Gay men ‘afraid to hold hands in public’, survey finds

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Media captionLeon and Steve have been both attacked in recent months for being gay

More than half of gay men in Britain do not feel comfortable holding hands with a partner in the street, a survey of 5,000 LGBT people has revealed.

One in five lesbian, gay, bisexual and transgender respondents to Stonewall’s poll said they had experienced a hate crime in the past year.

They ranged from abuse to assault, but 81% of victims did not go to police.

Stonewall said the UK had much to do before all LGBT people “can feel safe, included and free to be themselves”.

While hate crime was more effectively recorded than in the past, the charity said there had undoubtedly been “a genuine increase” in incidents since its last major survey in 2013.

The 2017 poll – timed to coincide with a major new campaign, Come Out for LGBT – also found:

  • Overall, 21% of respondents had experienced a hate crime in the past 12 months, but the figure was 41% among transgender people specifically
  • More than a quarter of those affected by hate crime (26%) endured unsolicited sexual advances, while 87% reported harassment, intimidation or insults. 11% said they had been physically assaulted
  • LGBT people living in the north east of England were most like to have suffered a hate crime – 35% – compared with 18% in the north west of England and Yorkshire and the Humber region
  • Levels of hate crime were higher among black, Asian and minority ethnic respondents than in the cohort as a whole, with 34% in those groups reporting an incident compared with 20% of white LGBT people
  • Overall, 38% of respondents said they felt scared to hold hands with a partner in public, with the figure rising to 58% among gay men specifically

The report also highlights the daily discrimination LGBT people face, for example in shops or when attempting to access public services.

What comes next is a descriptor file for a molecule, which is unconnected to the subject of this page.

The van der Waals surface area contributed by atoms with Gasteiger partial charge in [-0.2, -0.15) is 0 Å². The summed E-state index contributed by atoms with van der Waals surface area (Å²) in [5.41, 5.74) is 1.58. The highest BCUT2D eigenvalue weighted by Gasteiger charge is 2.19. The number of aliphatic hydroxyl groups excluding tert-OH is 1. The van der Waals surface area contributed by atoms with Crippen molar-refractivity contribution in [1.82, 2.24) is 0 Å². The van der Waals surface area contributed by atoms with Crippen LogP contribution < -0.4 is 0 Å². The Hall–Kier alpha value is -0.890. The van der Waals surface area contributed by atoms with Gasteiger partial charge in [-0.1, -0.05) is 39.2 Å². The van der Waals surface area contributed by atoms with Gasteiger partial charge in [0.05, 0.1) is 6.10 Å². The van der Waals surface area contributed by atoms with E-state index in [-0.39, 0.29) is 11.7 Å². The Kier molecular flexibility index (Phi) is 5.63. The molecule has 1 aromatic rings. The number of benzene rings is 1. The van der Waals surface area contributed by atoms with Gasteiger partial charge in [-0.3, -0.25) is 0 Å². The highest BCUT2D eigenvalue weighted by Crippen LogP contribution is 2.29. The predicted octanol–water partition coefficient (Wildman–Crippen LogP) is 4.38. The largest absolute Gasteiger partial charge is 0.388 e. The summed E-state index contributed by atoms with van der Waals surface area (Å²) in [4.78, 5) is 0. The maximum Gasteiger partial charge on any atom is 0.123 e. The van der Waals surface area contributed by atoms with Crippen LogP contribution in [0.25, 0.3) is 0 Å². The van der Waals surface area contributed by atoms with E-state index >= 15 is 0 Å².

Image copyright PA

One in 10 respondents said they had suffered problems trying to either rent or buy a property.

One in six said their sexuality had been an issue in cafes or restaurants, while 10% of those who have attended a live sporting event claim to have been discriminated against.

The report includes harrowing accounts, such as that of Ava, a 56-year-old from London, who said: “Someone described their intention to slit my throat and kill me.

“They went on to say no court would convict them for killing ‘the queer bait’.”

Elijah, a 19-year-old from south-east England, said: “I live in constant fear of being attacked again due to my gender identity.”

‘Hierarchy of hate’

Stonewall says its research highlights the “shocking levels of hate crime and discrimination that LGBT people still face in Britain today”.

Chief executive Ruth Hunt said: “At Stonewall, we want everyone across Britain who feels impacted by reading this report to join our campaign and pledge to come out for LGBT people everywhere, as visible allies.”

Stonewall has made a number of recommendations, including:

  • Police forces should improve training for all officers and frontline staff to better record homophobic, biphobic and transphobic hate crimes, better support victims and bring perpetrators to justice
  • The Home Office should review hate crime laws so that hate crimes based on sexual orientation, gender identity or disability are treated equally to those based on race and faith, by making them aggravated offences
  • The Crown Prosecution Service should train all prosecutors on anti-LGBT hate crimes and track successful prosecutions to develop best practice

David Isaac, chairman of the Equality and Human Rights Commission, reiterated the desire to see an end to what he called “a hierarchy of hate crime”.

“All hate crime is abhorrent. LGBT people, like everyone else, have the right to live safely in the community,” he said.

“That is why we want the government to conduct a full review of hate crime legislation and sentencing guidance.”

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